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California is one of two states in the nation (the other is oklahoma) that gives the Governor absolute Executive Power to reverse the decsions of suitability made by their appointed and senate-confirmed Commissioners of the Board of Parole Hearings.

This codified law in the California Consitution places individuals who are found suitable for parole subject to the political profitability of the elected Head of State and how that will affect their re-election.


reject penal code 3041.2


The Governor's authority under Penal Code § 3041.2 to reverse parole decisions made by the Board of Parole Hearings (BPH) creates a politically burdensome and time-intensive review process. By self-imposing a moratorium on his exercise of this law, the Governor could fully delegate parole decisions to his Senate-confirmed parole commissioners, who are trained to consider all relevant, reliable information, [1] and who meet with parole candidates personally and evaluate credibility first-hand. The Governor would retain the power to trigger review by the BPH in cases of particular concern under Penal Code § 3041.1. With these protections, a moratorium would pose no harm to the public safety.

At the same time, a moratorium would offer many benefits: it would allow the Governor to conserve executive resources and focus on an affirmative agenda. It would make the parole review process more efficient, with fewer redundant hearings. It would conserve judicial resources statewide, insofar as parole reversals create a basis for litigation. It would spare the Governor being caught between constituencies in opposition or support of parole in individual cases, allowing him to remain above the fray and place responsibility for such decisions with the BPH. And it would bolster public confidence in the rule of law, insofar as politics should not influence the public safety decisions meant to govern parole suitability. [2] In light of these considerations, we urge Governor Newsom to announce a case-neutral moratorium on his exercise of the parole reversal power in line with his moratorium on the death penalty.

The undersigned believe this action would be in the best fiscal interests of the citizens of California, would protect public safety, and support the tenets of restorative justice, all of which are crucial to our success as a society.

1 Including the commitment offense, criminal history, and evidence of rehabilitation, among other factors. Cal. Code Regs., tit. 15, § 2281, subd. (b). 2 Only a handful of states currently allow this type of Governor’s action, and in December 2021 the Democratic legislature of Maryland eliminated its governor’s authority to reverse parole grants, citing the same concerns about politicization.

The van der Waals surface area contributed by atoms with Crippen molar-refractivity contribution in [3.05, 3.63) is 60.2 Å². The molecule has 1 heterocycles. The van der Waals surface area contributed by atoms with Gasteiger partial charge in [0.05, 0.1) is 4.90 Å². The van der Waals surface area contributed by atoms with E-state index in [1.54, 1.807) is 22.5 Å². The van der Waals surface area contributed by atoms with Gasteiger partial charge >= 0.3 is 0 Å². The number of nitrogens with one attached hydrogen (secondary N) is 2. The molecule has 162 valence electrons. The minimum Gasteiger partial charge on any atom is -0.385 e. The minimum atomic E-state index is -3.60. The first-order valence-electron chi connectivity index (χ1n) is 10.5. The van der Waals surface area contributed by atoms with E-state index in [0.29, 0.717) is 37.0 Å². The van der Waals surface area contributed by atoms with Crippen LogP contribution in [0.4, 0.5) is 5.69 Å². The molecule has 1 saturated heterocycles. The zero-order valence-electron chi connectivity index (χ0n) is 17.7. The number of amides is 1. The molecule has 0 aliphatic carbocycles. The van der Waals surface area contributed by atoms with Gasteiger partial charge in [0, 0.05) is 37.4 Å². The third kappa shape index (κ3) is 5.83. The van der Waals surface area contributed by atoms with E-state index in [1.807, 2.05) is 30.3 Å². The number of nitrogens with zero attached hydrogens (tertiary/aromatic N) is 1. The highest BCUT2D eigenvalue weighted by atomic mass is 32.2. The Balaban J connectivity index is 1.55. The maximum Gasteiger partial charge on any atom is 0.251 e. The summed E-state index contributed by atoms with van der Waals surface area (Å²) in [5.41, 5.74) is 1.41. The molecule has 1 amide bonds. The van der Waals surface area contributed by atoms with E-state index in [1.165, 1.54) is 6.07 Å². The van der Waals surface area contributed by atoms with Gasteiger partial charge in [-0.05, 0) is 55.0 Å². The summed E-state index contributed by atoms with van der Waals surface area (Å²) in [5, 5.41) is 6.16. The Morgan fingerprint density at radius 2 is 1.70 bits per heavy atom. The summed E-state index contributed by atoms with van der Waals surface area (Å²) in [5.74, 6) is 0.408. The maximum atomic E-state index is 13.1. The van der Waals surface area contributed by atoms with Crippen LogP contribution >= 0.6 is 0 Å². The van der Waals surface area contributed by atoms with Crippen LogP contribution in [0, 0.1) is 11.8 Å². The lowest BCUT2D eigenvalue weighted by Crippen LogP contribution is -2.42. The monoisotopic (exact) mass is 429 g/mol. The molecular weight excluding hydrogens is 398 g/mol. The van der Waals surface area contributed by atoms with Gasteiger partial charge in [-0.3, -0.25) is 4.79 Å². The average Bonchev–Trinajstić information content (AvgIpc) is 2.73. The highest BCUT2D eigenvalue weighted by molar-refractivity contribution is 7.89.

Authored by Laura Sheppard, Esq

notable supporters


Sister Helen Prejean, CSJ,activist, author, founder: Ministry Against the Death Penalty

Father Gregory Boyle, SJ, activist, author, founder: Homeboy Industries

Robert Price, Chairman: Price Philanthropies

Scott Budnick, film producer, activist, founder: Anti-Recidivism Coalition

Justin Brooks, Director: California Innocence Project

Don Specter, Executive Director: Prison Law Ofice

Heidi Rummel, USC Clinical Professor, Director: Parole Justice Works

Vanessa Nelson-Sloane, Director: Life Support Alliance

Karen Fleming, former Deputy Commissioner, Board of Parole Hearings


ACLU of Northern California, Executive Director: Abdi Soltani
San Francisco Public Defender's Office, Public Defender: Manohar Raju
San Diego Public Defender's Office, Public Defender: Randy Mize
Initiate Justice, Executive Director: Taina Angeli Vargas
UnCommon Law, Executive Diretor: Keith Wattley
Redemption Row California, Executive Director: Jen Baptiste Abreu
Communities United for Restorative Youth Justice, Executive Director: George Galvis
Community Advocates for Just and Moral Governance, Executive Director: Genevieve Jones-Wright


Brian Parry, Assistant Director of CDCR (ret.), FBI Contractor (ret.)
Peter Bollinger, Santa Ana Police Dept. Sergeant (ret.)
David Contreras, San Diego Police Dept. Detective Sergeant (ret.)
James W. Spertus, Assistant U.S. Attorney (ret.), now of Spertus, Landes & Umhofer, LLP


Rachelle Addair, Michael Beckman, Liz Bumer, Jeff Champlin, Elizabeth Comeau, Michael Dykstra, Ellen Eggers, Maya Emig, Karen Fleming, Marc Gardner, Joseph Haytas, Kony Kim, Diane Letarte, Tracy Lum, Joseph Magazenni, Rich Pfeiffer, Kathy Richards, Heidi Rummel, Marco Saldana, Benjamin Schiff, Laura Sheppard, Peraya Siriwong

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